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A picture of Penny.
Following her diagnoses, Penny has a bright outlook on life

Despite worrying that her ovarian cancer will return, Penny explains why she’s determined not to let it stop her from making the most of her life…

For me, the most difficult part of having ovarian cancer was hearing that it will probably come back.

Unfair  

I first knew something was wrong when I started to feel bloated all the time. I just couldn't work out why. I gave up wheat, milk and alcohol, but nothing seemed to work. Eventually I decided to make an appointment to see my GP and fortunately my doctor knew exactly what it was. I went to hospital to have fluid drained from my abdomen and they confirmed that it was stage III ovarian cancer. I couldn't believe it! I was only 58 years old and I’d already been diagnosed with breast cancer back in 2009; it just seemed so unfair.

Over the next few weeks I had several drains. I was going all over Europe to see Alice Cooper gigs, and on the last trip the fluid entered one lung. I ended up in hospital for two weeks to have it drained and recover. It was extremely painful and on top of that I missed Alice's only UK show that year! I also had six months of chemo – carboplatin and paclitaxel – and then, because I qualified for the Icon8b trial, I was also given Avastin and Taxol. After 3 months of chemotherapy I had a hysterectomy and they cleared all the 'bits' left on my peritoneum.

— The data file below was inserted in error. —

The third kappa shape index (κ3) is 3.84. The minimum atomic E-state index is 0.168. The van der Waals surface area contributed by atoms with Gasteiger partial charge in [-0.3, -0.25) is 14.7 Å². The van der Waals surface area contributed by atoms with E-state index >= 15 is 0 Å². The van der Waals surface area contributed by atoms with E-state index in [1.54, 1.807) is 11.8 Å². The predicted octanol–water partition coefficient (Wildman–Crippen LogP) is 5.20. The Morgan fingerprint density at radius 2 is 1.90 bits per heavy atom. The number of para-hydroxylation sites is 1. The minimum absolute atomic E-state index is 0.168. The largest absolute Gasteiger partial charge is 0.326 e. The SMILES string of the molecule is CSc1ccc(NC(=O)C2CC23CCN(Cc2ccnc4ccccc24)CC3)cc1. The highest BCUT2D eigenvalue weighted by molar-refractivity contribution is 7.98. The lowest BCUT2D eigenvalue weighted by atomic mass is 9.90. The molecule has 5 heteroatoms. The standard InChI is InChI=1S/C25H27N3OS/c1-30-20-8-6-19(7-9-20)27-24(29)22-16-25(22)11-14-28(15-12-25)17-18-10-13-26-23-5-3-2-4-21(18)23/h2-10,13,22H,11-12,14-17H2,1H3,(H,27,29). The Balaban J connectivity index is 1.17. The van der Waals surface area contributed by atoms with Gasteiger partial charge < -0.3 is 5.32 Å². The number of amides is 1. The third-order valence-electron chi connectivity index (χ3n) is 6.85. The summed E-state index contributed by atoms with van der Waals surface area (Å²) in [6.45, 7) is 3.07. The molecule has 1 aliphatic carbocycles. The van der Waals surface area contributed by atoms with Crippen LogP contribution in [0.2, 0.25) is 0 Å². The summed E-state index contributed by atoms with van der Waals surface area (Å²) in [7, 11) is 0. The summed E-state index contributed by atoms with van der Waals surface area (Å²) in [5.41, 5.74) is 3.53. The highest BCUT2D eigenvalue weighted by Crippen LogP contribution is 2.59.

Genetics

After my diagnosis I decided to push for a genetic test. My mother had died from ovarian cancer, but because she was 62 years old when she was diagnosed, I was told that it was very unlikely she had the BRCA mutation. When I eventually found out I carried the BRCA2 gene, I was quite upset. The genetic link is a bummer for my three daughters. Knowing they might be affected is difficult.

Making the most of life

Symptom awareness is so important. I was baffled by my ascites for at least two months before I saw a doctor. I don't know whether it would've made any difference, but you never know.

After my initial diagnosis I got very glum for a few days, but then I decided that it was a wake up call. That’s why, a few months after treatment, I decided to retire. I just didn't want to waste any more of my life working. These days I feel very differently about life. I want to travel and see more of the world. Life is so precious, and I’m determined to make the most of the time I have left.

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